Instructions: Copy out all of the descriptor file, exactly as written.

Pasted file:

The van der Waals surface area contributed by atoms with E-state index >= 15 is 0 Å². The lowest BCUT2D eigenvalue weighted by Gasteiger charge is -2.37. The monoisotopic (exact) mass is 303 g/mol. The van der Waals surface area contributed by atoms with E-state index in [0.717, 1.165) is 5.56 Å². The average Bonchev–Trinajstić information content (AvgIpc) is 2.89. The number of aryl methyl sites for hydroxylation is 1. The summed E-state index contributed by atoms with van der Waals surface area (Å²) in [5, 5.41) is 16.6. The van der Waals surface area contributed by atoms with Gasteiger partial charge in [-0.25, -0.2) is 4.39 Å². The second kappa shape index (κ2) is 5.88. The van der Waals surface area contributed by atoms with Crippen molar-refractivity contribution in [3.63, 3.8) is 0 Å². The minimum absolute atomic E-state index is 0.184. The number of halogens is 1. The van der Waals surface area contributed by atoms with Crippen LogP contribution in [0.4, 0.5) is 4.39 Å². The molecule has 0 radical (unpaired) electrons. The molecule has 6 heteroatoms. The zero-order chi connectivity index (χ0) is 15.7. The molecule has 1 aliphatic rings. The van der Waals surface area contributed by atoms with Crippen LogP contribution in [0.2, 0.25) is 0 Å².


The van der Waals surface area contributed by atoms with E-state index >= 15 is 0 Å². The lowest BCUT2D eigenvalue weighted by Gasteiger charge is -2.37. The monoisotopic (exact) mass is 303 g/mol. The van der Waals surface area contributed by atoms with E-state index in [0.717, 1.165) is 5.56 Å². The average Bonchev–Trinajstić information content (AvgIpc) is 2.89. The number of aryl methyl sites for hydroxylation is 1. The summed E-state index contributed by atoms with van der Waals surface area (Å²) in [5, 5.41) is 16.6. The van der Waals surface area contributed by atoms with Gasteiger partial charge in [-0.25, -0.2) is 4.39 Å². The second kappa shape index (κ2) is 5.88. The van der Waals surface area contributed by atoms with Crippen molar-refractivity contribution in [3.63, 3.8) is 0 Å². The minimum absolute atomic E-state index is 0.184. The number of halogens is 1. The van der Waals surface area contributed by atoms with Crippen LogP contribution in [0.4, 0.5) is 4.39 Å². The molecule has 0 radical (unpaired) electrons. The molecule has 6 heteroatoms. The zero-order chi connectivity index (χ0) is 15.7. The molecule has 1 aliphatic rings. The van der Waals surface area contributed by atoms with Crippen LogP contribution in [0.2, 0.25) is 0 Å².